Environmental Factor

Environmental Factor

Your Online Source for NIEHS News

December 2017

Papers of the Month

Role of BRCA1 in DNA repair

A new study, funded in part by NIEHS, explores the role the gene BRCA1 plays in DNA repair. Because mutations in BRCA1 increase risk of female breast and ovarian cancers, the findings could help researchers design drugs to combat these cancers.

In their normal state, BRCA1 genes produce proteins that repair breaks in DNA and suppress tumor formation. Previous studies showed that the BRCA1 protein joins another tumor suppressor protein known as BARD1 to help form single-stranded DNA during the initial stages of DNA repair. This single-stranded DNA attaches to the protein RAD51, which facilitates the resynthesis of the damaged region of DNA.

To learn more about the role of the BRCA1–BARD1 complex in DNA repair, the researchers developed a new method for expressing BRCA1–BARD1 in insect cells and then purified the complex for biochemical analysis. Using this approach, they found that BRCA1–BARD1 can interact directly with RAD51 to promote the formation of an intermediate that is key for aligning damaged DNA with repair template DNA. The study also found that cells with BRCA1–BARD1 mutants had weakened RAD51 interactions and impaired DNA repair. By identifying a new role for the BRCA1–BARD1 complex in the later stages of DNA repair, the study revealed a potential new target for future cancer therapies.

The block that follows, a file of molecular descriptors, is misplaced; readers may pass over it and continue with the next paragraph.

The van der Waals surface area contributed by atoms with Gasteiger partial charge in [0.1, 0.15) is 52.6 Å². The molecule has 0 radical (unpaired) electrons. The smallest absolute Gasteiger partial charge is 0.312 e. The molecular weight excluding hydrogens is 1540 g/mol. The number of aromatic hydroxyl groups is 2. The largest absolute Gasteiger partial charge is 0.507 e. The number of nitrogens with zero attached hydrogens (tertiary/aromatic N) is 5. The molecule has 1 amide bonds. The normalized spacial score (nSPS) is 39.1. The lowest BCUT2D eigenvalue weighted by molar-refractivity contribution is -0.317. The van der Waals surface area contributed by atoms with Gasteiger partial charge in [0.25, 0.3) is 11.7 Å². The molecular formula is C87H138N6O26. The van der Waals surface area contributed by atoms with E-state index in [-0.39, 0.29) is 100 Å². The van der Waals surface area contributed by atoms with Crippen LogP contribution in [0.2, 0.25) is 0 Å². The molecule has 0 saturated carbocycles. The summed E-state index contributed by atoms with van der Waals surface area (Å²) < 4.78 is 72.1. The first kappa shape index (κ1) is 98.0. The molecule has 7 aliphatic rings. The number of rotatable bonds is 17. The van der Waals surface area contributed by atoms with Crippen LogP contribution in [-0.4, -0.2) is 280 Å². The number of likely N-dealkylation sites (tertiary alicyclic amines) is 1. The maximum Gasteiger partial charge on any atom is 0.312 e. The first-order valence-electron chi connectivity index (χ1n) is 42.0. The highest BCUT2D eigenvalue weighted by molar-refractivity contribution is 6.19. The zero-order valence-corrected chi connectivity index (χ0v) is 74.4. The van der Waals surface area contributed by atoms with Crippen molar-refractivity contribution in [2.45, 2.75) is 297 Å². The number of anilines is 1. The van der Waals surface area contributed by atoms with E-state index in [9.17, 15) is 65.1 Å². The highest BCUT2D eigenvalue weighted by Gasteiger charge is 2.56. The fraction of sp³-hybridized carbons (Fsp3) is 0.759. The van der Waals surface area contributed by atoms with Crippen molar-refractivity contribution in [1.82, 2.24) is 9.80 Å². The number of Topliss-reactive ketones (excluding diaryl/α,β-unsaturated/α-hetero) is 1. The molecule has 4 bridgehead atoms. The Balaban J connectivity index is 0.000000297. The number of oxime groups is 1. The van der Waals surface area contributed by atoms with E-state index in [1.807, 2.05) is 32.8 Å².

CitationZhao W, Steinfeld JB, Liang F, Chen X, Maranon DG, Jian Ma C, Kwon Y, Rao T, Wang W, Sheng C, Song X, Deng Y, Jimenez-Sainz J, Lu L, Jensen RB, Xiong Y, Kupfer GM, Wiese C, Greene EC, Sung P. 2017. BRCA1-BARD1 promotes RAD51-mediated homologous DNA pairing. Nature 550(7676):360–365.

Culturally tailored app shares risks from fish

An NIEHS grantee and colleagues developed and tested a new interactive mobile phone app to communicate fish consumption advice to Native Americans in the upper Great Lakes region. The app — called Gigiigoo'inaan, or “Our Fish” — features custom made digital images to present fish consumption information in an aesthetically pleasing and culturally relevant way.

The app provides personalized recommendations for fish consumption based on data the Chippewa Ottowa Resource Authority gathers about fish contaminants in Native American tribal fisheries in the Great Lakes. After users enter their weight, age, and gender, the software calculates risk and benefit estimates and provides users with a list of fish ranked from most to least beneficial based on the individual’s information. The personalized safe consumption ranges are provided for each fish species.